In January 2004, new governor Arnold Schwarzenegger gave a state-of-the-state speech promising to blow up the boxes of government rather than just moving them around. The California Performance Review is his dynamite—all 2,700 pages.
The plan increases the governor’s power and hands many state responsibilities over to private industry. “State government in California is broken, there’s no question about it,” says UCLA professor Stephanie Pincetl, author of Transforming California. “But is privatizing it the solution? ”
Interim director of the Department of Motor Vehicles Chon Gutierrez picked 275 state employees to put together over 1,200 recommendations, including eliminating 117 boards and commissions ranging from the Commission on the Status of Women to the air and water quality boards. The report boasts that its recommendations will save the state $34 billion yet make government more “customer-friendly.” The Legislative Analyst’s Office later moved the estimate down to between $10 and $15 billion.
While the report is undeniably mammoth, the voices of environmental advocates are nearly absent. “I haven’t heard people say the paper is imbalanced,” says Chris Reynolds, who oversaw its drafting. “I take issue with the characterization of the paper as imbalanced.”
When asked about the lack of consultation with environmentalists, Reynolds says that the CPR team met with about seven or eight environmentalists. “We called Bill Magavern from the Sierra Club and said ‘Can you help us? We want to reach out to the environmental community.’ Bill set up a meeting,” Reynolds reports.
“That is accurate only in the sense that their entire outreach to the environmental community was one phone call to me,” says Magavern, the Sierra Club’s legislative advocate.
Magavern says he received a call from Don Johnson of the CPR staff. “But Don never said ‘We’d like to meet with all the environmental community.’ He said, ‘I’d like to meet with you.’ I took it on my own initiative to invite colleagues. We never claimed to be speaking for the whole range of environmentalists. And the report itself was written in almost utter secrecy, and it is clear that industry lobbyists were consulted much more extensively than we were.”
J.J. Jelincic, a commission member charged with taking public comment, calls the report’s focus on savings misguided. “We asked the wrong question,” he says. “We asked, ‘How do we do things cheaper?’ when we should have asked, ‘What kind of world do we want to leave our kids?’ That’s the debate we should be having.”
The CPR review commission held seven public hearings across the state between mid-August and late-September. The hearings included presentations by CPR staff and several hours of comments by invited speakers. Public comment often was put off until the last hour. Some individuals who had waited for hours to make comments were turned away.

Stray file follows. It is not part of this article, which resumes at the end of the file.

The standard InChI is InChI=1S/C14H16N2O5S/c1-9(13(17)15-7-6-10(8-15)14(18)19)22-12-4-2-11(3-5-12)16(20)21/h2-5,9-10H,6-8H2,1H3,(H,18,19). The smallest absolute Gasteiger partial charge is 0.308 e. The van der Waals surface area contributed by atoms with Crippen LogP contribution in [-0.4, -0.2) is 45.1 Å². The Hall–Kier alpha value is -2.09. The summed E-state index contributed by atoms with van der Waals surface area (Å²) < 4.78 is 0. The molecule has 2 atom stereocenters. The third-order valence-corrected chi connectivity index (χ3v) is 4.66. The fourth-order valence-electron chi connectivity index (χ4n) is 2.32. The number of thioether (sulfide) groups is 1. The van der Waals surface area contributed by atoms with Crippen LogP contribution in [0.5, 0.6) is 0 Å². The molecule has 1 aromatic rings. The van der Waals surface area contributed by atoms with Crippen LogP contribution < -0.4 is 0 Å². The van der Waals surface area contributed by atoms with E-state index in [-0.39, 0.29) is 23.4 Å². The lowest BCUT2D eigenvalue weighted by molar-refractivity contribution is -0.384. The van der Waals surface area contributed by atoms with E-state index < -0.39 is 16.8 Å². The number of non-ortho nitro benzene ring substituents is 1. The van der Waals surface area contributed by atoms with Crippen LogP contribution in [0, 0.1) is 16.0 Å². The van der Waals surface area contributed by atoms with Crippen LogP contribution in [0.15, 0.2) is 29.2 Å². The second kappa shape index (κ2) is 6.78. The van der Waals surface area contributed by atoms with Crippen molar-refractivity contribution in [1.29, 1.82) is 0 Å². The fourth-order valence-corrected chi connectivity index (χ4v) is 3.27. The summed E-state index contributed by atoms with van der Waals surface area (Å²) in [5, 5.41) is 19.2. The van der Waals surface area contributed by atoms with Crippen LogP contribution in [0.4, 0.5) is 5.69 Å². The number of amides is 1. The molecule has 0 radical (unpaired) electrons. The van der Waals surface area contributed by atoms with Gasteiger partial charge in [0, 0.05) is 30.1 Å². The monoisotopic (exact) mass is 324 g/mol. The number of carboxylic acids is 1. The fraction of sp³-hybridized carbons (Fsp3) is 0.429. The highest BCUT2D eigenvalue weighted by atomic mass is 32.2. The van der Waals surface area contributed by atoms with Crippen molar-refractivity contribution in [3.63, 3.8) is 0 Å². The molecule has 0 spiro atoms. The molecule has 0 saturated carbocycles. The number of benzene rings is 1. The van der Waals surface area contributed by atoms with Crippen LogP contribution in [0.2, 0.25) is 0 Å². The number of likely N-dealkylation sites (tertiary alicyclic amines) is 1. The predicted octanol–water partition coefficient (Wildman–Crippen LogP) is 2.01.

“As commissioners I think our function has been to create the illusion of openness,” says Jelincic. “In many ways our function was to identify those things that would have such high political costs as to be undoable.”
And they did just that. Although the decisions of regional air and water quality boards aren’t to everyone’s liking, most environmentalists believe the boards are the only bodies with local knowledge that conduct meetings in public. “If we lose those regional boards we’d lose the one way the public can impact regulatory decision-making,” says Juliet Lamont, vice-chair of the Sierra Club’s Bay Area Chapter. “We’d be trying to get the attention of a single individual in Sacramento, and that’s the kind of thing that leads to bad environmental decisions.”
The CPR’s proposal to ax California’s regional air and water quality control boards generated such vehement opposition that the commissioners agreed that the governor should back off. Schwarzenegger seems to have heeded their advice: he did not include the two in the list of nearly a hundred “unnecessary boards and commissions” slated for elimination.
The CPR report will still keep water policy wonks up at night. It suggests dissolving the Department of Water Resources and folding its activities into a newly created Department of Infrastructure. The California State Water Project, or SWP as it is known in water-speak, would be contracted out to a quasi-public agency—The State Water Project Contractors Authority—whose most powerful members, the Kern County Water Agency and the Metropolitan Water District, serve Central Valley agribusiness interests.
The contractors who want to manage the SWP make it seem as if they would simply be stepping in to aid the clumsy state bureaucracy in carrying out day-to-day operations. But the language of the CPR report and the State Water Project Contractors Authority grant them authority to make decisions such as “acquiring water and water rights.”
“It’s an ideology of government as management,” says Pincetl. “It’s post-Prop 13 privatization, privatizing assets. Government is not only cast as managerial, it erodes public participation. It really is the privatization of democracy.”
At his State of the State address on January 5, 2005, Schwarzenegger gave a blanket endorsement of the CPR. “A year ago, I told you that I wanted to blow up the boxes. Well, we have lit the fuse.”